I’m sure that a lot of people who do any sort of creative work have had the experience of getting an idea into their heads and being unable to let it go until they’ve exhausted it, even if is blatantly not working. Yes, that’s right, this is one of those stories *G*
I’ve always loved the look of polymer clay mixed with alcohol inks, but seeing as the people who make the ones most used with polyclay never got back to me about whether or not it was vegan, I gave up on those inks. Then my desire to use natural products in my work (which is a bit of a stupid desire when you consider than my favourite material is a polymer…and thus, essentially plastic) collided with my desire to experiment with paint effects, and I embarked on a week long period of madness, during which I discovered:
1). I do not have an inherent knack for making stamped, carved or inked pieces. Other people’s efforts in this vein look distressed in the artistic sense; mine look like the person who made them *was* seriously distressed, and possibly did her in a darkened room with a rabid squirrel as her only tool.
2). Liquids with a high concentration of water are a no-no with polymer clay.
3). I don’t know when to give up.
At the end of this week, all my surfaces were covered with pooling liquid and half-dried scabs of my paint, my hands were stained, and I’d used a silly amount of nice white clay for something that ended up disappointing odd. I’m not giving up though (see point 3) – there is a tiny glimmer of prettiness lurking in the idea, and it will be nurtured as soon as I can face anything paint-like again. I daren’t go looking to see if this has been done before, partly because that would mean the experiment of stupidity could have been shortened. partly because I can’t bear to read about stuff that I can’t currently bear to do.
So can you guess what the ‘paint’ is?
Yup, it’s beetroot juice. Beetroot juice mixed with liquid fimo (turns orange), beetroot juice mixed with Pearl-Ex powders (lovely colours, needs work to keep it *on* the clay), and neat beetroot juice (sporadic patterns, can be pretty). Also, the best way to apply it is by letting soak about 40 seconds in a capful of beetroot and mica powders. Any longer and the clay cracks.
By the way, here are the ‘best’ of the experiments:
Happy New Year everyone!
Practical Polymer Clay Tips
And here are some of mine, that come purely from my experiences with polymer clay. Many polymer clay artists have incredibly insightful tips scattered all over the internet; I do not. I just have these *G*
- If you like to use sparkly, shimmery dust of any kind (mica, flakes etc.) designate one whole day “Sparkly Day” and do nothing else that day. No matter how hard you clean, how strenuously you scrub, the sparkles WILL get everywhere – your clay, your hands, your significant other’s work clothes. Best to accept this, and embrace it to the fullest.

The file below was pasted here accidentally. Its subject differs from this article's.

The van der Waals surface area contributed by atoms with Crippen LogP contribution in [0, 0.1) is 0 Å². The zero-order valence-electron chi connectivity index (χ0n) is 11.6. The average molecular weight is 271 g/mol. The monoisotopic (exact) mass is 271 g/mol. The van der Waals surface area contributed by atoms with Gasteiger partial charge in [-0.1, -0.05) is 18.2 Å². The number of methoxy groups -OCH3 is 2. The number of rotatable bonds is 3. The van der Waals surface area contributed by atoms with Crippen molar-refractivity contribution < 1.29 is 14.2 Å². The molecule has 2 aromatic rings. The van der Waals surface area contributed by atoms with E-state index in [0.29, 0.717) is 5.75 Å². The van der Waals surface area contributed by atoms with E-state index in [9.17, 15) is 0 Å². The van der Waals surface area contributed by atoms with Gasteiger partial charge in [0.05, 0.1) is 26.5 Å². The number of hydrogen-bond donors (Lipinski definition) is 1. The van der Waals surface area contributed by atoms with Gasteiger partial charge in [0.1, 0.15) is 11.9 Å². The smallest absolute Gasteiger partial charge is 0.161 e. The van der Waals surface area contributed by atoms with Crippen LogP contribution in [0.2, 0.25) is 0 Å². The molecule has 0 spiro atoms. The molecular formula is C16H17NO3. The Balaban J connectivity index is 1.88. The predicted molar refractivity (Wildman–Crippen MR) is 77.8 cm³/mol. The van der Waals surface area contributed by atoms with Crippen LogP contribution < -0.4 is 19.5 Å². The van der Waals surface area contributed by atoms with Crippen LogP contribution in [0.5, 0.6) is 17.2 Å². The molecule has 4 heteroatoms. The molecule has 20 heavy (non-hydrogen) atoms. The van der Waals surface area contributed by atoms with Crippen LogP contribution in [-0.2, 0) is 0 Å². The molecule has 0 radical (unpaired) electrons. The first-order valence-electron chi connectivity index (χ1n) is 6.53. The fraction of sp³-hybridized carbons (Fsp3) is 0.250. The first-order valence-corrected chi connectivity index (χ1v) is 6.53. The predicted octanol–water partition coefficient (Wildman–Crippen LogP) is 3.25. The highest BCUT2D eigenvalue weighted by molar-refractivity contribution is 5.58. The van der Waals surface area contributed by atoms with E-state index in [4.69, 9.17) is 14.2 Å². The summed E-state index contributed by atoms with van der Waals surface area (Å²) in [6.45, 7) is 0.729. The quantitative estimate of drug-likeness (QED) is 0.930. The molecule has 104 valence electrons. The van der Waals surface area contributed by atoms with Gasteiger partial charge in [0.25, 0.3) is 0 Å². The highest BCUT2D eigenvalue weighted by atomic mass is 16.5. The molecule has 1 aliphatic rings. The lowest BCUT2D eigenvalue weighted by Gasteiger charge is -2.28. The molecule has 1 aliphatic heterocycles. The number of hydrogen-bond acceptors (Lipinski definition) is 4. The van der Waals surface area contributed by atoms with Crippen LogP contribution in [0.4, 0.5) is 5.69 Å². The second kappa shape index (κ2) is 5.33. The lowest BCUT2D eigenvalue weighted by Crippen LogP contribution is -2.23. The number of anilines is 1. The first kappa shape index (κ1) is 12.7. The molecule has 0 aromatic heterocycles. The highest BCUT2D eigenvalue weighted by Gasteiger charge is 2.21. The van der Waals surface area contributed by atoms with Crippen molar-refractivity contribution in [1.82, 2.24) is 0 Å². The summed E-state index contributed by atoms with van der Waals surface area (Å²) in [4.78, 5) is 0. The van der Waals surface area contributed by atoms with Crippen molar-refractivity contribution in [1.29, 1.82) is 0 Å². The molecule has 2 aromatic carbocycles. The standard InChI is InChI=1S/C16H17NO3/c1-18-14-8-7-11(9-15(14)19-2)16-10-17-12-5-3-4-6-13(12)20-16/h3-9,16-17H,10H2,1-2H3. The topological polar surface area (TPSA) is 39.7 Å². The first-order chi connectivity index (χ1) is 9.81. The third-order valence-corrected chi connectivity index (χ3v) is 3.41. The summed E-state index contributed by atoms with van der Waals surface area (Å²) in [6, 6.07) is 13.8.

- My favourite working surface is a cermaic tile (floor, bathroom or kitchen), as they’re generally smooth, grip the clay well without grabbing it too much, and can be popped straight in the oven, which helps keep flat components from being distorted by transferring them. DIY shops may have offcuts, or wait until you’re getting your bathroom re-tiled, and ask for leftovers from the nice builders *G*
- Always have hand-wipes nearby; some colours bleed very easily, to the point that their colour can be transferred to the next one you use. A quick wipe of your hands solves any problems beforehand.
- Don’t burn it, don’t eat it, and don’t mix it with anything that will be toxic if baked. Other than that, experiment! Mix in herbs, pencil shavings, fragments of sweetie papers, bits of grated, cured scrap beads. Dip it in vegan gravy, stain it with tea, roll it in sea salt. You might get a few fugly test beads, but you’ll never again have to wonder if baking beads suspended on dry spaghetti is a good idea (I ran out of cocktail sticks).
Check out the post that gave birth to some of these tips here: http://allthosethingsandtheotherstoo.blogspot.com/2009/06/polymer-clay-addiction.html
More tips will be forthcoming (when I erm…discover them *G*)
One of the best parts of working with polymer clay for me is what happens when things don’t go as planned. (I hope the universe doesn’t take that to mean I want things to go wrong – I really, really don’t!)
When polymer clay takes an unwanted turn, one of the most basic and primal ways to deal with it is this: squishing. You take the misshappen piece into your hands, and you twist it and roll it and smush it and smear it until
a). you feel calm and oddly satisfied, and
b). you have a new, cool Thing.
The Thing might be as simple as a new shade or colour to use, or it might be a random abstract pattern that echoes your subconscious state of mind (or it might just be a lumpy goblin creature. Most of the time it’s a lumpy goblin creature)
Often, I’ll bake these types of Things, because there is no way I’d ever be able to recreate them, but they’re just so interesting; maybe there’s a Rorschach inkblot picture hidden somewhere, or a landscape. Sometimes, these ‘creations’ lead to me considering a theme or colour scheme I hadn’t thought of before, so it can lead to new things too.
I wonder what other creators/designers do when their pieces go wonky. I know lampworkers get the opportunity to plunge hot glass into a bucket of water and gleefully watch their frustration explode into a shower of frit, but it would be interesting to hear what others do for crafting catharsis *G*
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